Sevier was a soldier, frontiersman, politician, and founding father of the State of Tennessee. He was elected the state’s first governor in 1796. During the American Revolutionary War, he served as a colonel of the Washington District Regiment in the Battle of Kings Mountain. Sevier also commanded the frontier militia in dozens of battles against the Cherokee in the 1780s and 1790s.
Cleveland was a pioneer and officer in the North Carolina militia. He is best remembered for serving as a Colonel in the Wilkes County Regiment of the North Carolina Militia during the American Revolutionary War. Cleveland led militia forces at the Battle of Kings Mountain.
Shelby was a prominent politician after the war. He was the first and fifth Governor of Kentucky and served in the state legislatures of Virginia and North Carolina. Shelby fought in the Battle of Kings Mountain, Lord Dunmore’s War, and the War of 1812. While serving as the Governor of Kentucky, he led militia forces in the Battle of the Thames. He was awarded a Congressional Gold Medal for his bravery in that battle.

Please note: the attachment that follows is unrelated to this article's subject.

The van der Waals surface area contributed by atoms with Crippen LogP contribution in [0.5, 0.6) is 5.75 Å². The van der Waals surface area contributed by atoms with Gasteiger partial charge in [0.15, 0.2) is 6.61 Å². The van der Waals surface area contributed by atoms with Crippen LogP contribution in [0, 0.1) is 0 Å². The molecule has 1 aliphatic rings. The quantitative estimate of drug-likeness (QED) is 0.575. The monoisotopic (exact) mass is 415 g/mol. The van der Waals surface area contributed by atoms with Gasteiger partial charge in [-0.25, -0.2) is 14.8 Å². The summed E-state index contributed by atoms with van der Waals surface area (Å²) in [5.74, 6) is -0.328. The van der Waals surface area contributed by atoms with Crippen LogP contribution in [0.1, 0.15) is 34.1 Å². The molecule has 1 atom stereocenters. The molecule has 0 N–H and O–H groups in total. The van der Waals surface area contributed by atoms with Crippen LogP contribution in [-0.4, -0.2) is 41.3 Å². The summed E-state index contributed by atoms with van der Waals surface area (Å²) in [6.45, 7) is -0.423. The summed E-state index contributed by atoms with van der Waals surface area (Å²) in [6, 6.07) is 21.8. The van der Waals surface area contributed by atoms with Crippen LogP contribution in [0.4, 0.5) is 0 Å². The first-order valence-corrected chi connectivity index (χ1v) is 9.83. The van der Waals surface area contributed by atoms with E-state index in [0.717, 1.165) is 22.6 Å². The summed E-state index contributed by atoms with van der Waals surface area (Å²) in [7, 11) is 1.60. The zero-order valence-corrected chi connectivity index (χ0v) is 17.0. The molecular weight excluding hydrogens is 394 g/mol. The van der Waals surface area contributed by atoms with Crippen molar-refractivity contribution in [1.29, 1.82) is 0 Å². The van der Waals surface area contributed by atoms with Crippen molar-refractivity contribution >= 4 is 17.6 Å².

Winston pioneer, planter, and soldier from Surry County, North Carolina. His first cousin was statesman and Founding Father Patrick Henry. Winston led forces at Kings Mountain. After the war, he served in the United States House of Representatives and the North Carolina Senate.
The Overmountain Men at Kings Mountain
This video from PBS Charleston provides an overview of the Overmountain Men and the significance of their role in the Battle of Kings Mountain.